Aviva Premiership
Why Dylan Hartley has been hard done by
John Taylor
December 23, 2014
Referee JP Doyle sends off Dylan Hartley © Getty Images

Somehow, I never imagined myself leaping to the defence of Dylan Hartley but the over-reaction to his minor act of retaliation on Saturday needs some perspective - hopefully, when the disciplinary panel convenes on Tuesday evening it have a little more understanding of what can happen almost accidentally in the heat of battle than Sean Davey, the TMO who effectively insisted on him being shown red.

If he were to be banned it would be a complete miscarriage of justice and yet another instance of English rugby shooting itself in the foot for the sake of political correctness. The ramifications go all the way through to the World Cup - a long lay-off (likely because of his previous track record not because the offence was on the serious end of any scale of misdemeanour) could well mean he would miss at least part of the Six Nations and then Stuart Lancaster is faced with a totally unnecessary problem. Does he have a duty to be seen to support the official line?

I have always been a very vocal critic of dirty play - the game is dangerous enough without it as I learned to my cost as a player - but this was the sort of argy-bargy that has always gone on between opposing forwards. There was no intent to injure - let alone maim - it was just an adrenalin fuelled bit of 'Gerr-off and leave me alone' after Matt Smith had followed through way beyond clearing Hartley out of the ruck.

We shall have to hope there is a little Christmas spirit in evidence - anything more than a couple of weeks would be draconian

It was not even a punch. In my book Smith comes out of the incident with no credit either - that was pure Hollywood, the sort of dive we expect from spoiled footballers not rugby players. I am not sure Hartley could even see Smith because James Wilson, the Northampton fullback, was in between trying to separate them, he just lashed out as daft hookers are wont to do when they feel they are being held illegally.

Let's face it - you have to be a bit mad to play hooker. Why do you think Brian Moore revelled in his nickname, Pit-bull? Because he was an aggressive piece of work on the rugby field.

Leicester's director of rugby, Richard Cockerill - more than a touch gratuitous I thought when he remarked, 'If you strike someone in the face you are liable to get yourself in trouble' - was no angel either.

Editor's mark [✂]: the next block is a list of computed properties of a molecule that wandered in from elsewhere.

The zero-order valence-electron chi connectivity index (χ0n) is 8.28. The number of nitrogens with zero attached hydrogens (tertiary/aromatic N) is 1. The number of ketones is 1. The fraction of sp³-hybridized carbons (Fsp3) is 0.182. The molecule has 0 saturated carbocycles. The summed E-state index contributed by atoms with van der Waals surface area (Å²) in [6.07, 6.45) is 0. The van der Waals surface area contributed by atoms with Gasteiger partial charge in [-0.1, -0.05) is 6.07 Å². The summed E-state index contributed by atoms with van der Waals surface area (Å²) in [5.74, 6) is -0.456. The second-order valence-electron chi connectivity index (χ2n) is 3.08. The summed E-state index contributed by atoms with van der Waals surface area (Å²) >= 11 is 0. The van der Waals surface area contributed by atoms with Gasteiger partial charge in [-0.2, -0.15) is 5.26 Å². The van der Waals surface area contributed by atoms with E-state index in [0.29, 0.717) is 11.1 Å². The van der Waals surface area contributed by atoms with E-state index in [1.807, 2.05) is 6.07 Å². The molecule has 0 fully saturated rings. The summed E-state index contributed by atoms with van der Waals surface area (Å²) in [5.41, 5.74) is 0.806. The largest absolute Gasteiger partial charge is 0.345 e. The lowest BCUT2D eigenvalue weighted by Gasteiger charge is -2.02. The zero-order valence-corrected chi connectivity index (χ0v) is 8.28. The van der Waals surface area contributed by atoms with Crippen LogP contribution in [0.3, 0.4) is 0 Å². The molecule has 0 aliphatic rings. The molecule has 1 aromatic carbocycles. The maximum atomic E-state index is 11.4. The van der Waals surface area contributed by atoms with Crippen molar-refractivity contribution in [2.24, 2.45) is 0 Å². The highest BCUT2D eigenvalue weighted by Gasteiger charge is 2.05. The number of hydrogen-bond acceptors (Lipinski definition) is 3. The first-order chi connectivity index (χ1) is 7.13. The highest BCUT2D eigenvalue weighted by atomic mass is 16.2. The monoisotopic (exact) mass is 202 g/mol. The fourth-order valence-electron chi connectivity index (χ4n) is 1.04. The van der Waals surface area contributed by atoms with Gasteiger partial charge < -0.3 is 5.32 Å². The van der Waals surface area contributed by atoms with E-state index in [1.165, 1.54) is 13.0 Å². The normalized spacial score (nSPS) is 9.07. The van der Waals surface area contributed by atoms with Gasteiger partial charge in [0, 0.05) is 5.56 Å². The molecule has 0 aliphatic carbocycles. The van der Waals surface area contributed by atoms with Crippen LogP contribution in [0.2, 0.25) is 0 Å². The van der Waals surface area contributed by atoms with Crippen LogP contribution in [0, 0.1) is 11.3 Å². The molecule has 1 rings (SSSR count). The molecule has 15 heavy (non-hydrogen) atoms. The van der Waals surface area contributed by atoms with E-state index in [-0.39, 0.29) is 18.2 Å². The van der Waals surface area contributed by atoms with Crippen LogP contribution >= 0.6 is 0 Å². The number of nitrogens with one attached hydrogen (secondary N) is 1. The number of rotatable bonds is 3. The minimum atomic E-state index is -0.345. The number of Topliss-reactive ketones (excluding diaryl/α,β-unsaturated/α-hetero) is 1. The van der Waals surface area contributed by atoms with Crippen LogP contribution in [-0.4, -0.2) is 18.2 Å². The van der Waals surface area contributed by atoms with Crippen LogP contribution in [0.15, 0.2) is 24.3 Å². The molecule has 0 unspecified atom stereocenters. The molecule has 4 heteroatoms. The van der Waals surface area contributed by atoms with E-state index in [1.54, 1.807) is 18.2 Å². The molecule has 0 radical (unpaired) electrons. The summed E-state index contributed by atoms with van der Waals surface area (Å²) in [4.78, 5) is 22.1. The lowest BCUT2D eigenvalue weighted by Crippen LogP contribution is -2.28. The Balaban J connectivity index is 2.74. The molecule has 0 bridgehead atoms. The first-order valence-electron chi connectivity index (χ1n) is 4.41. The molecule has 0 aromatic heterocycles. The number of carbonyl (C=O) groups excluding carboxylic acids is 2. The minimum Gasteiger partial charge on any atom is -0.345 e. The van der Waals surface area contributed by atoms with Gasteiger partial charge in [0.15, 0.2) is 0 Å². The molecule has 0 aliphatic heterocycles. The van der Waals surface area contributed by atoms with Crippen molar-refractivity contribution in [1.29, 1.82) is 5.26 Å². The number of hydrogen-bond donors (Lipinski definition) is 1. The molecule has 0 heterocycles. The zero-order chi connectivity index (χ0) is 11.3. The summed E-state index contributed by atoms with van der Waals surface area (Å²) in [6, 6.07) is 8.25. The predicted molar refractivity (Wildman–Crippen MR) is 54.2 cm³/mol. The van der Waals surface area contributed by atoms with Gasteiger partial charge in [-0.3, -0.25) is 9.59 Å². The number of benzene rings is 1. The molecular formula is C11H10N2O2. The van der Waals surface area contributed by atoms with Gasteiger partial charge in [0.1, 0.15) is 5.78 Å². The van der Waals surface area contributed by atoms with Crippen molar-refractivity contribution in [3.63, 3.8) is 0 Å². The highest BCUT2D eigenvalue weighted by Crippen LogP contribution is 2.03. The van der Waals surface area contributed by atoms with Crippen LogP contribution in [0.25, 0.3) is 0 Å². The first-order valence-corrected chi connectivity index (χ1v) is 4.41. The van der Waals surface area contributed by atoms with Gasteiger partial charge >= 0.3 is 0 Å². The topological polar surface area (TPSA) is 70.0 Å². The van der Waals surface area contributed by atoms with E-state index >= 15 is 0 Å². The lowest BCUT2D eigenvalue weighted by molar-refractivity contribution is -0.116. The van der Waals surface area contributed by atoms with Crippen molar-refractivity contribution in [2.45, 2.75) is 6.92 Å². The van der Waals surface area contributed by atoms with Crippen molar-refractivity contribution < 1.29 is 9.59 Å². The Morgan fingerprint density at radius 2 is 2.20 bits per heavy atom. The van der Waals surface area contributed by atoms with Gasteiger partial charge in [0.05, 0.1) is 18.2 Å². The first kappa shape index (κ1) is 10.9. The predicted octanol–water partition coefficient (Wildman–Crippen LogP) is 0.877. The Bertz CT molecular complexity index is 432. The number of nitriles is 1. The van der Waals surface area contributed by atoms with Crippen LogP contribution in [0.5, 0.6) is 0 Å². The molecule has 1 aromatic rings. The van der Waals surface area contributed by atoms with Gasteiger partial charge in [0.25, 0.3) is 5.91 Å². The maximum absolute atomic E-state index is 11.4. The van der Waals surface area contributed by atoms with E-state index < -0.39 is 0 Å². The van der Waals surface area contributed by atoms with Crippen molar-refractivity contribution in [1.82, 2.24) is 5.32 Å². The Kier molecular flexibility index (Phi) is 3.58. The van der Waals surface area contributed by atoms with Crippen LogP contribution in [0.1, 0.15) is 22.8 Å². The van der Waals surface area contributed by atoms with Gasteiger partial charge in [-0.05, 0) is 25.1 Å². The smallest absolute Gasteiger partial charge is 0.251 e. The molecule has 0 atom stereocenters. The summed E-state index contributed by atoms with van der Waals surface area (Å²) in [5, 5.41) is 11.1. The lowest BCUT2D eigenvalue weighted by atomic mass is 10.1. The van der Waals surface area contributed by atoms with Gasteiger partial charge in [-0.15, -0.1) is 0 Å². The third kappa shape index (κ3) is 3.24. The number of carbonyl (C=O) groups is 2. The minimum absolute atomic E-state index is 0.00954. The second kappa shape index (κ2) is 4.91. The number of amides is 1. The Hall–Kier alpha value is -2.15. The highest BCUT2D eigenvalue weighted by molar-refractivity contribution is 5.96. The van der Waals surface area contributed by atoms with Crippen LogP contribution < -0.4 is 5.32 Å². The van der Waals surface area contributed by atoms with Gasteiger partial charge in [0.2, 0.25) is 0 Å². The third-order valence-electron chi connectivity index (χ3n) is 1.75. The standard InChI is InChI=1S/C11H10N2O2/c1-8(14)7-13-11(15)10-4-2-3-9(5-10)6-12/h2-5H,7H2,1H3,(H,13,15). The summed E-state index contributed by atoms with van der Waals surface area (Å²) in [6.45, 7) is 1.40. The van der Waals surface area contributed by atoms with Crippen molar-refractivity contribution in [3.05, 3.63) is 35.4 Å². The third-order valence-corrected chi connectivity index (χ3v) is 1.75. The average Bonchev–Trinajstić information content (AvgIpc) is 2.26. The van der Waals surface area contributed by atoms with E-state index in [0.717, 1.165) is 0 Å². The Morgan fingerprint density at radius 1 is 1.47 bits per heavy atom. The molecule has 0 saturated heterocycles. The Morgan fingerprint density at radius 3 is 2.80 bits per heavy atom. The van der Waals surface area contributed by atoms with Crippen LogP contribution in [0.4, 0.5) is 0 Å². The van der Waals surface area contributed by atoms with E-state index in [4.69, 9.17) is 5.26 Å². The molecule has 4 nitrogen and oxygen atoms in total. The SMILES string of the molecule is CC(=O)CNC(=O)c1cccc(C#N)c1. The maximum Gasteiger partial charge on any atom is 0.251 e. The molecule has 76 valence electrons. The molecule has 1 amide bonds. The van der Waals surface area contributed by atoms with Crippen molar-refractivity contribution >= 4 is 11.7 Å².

It is yet another example of what I was banging on about in my last column - curbing the power of the TMO. Sometimes judging something in the isolation of your little black box does not give you the full picture even with the help of endless replays and slomos. I happen to know Davey reasonably well and he is a likeable, conscientious, reasonable man so one can only assume that he was adhering to a script that sets-out definite sanctions for certain actions without any leeway.

Referee Wayne Barnes shows Dylan Hartley a red card, Leicester Tigers v Northampton Saints, Aviva Premiership Final, Twickenham, May 25, 2013
Wayne Barnes shows Dylan Hartley a red card © PA Photos

The referee, JP Doyle watched the incident carefully a couple of times and was very clear in telling Davey he felt it was definitely illegal and merited a yellow card but nothing more. Davey came back with, 'I believe that was an elbow to the face.' Doyle reacted immediately - it was as if he had no option. He looked distinctly unhappy but changed his decision to a red card.

Of course Hartley should have known better and it says something that he should risk what is belatedly becoming a stellar international career because he cannot resist the urge to retaliate but this was very different to some of the previous incidents on his charge sheet. There was certainly no excuse for gouging, punching or abusing Wayne Barnes in the Aviva Premiership Final last year - an offence that caused him to miss the Lions Tour to Australia. That is a bad catalogue of 'previous' but recently he has shown signs of much more maturity and the very fact that Northampton have persevered with him as their captain says an awful lot.

In an ideal world the disciplinary panel would overturn the sending-off and rule that it was only a yellow card offence but that seems highly unlikely given the very deliberate message from Davey to Doyle so we shall have to hope there is a little Christmas spirit in evidence - anything more than a couple of weeks would be draconian.

Of course Hartley is yet again in the last chance saloon. Lancaster should be angry and disappointed that a player he has backed so steadfastly is still not totally reliable. The thought that he could lose his cool in the heat of battle in the World Cup and cost England any chance of winning has to cross his mind, indeed he may well have already decided it is a risk too far but that should be his decision and not one precipitated by some over zealous officiating particularly when the real referee has been over-ruled by the TMO.

© ESPN Sports Media Ltd
John Taylor is a former Wales international who toured with the British & Irish Lions in 1968 and 1971. Since retiring he has worked in the media and has covered the last eight Lions tours as a commentator or journalist

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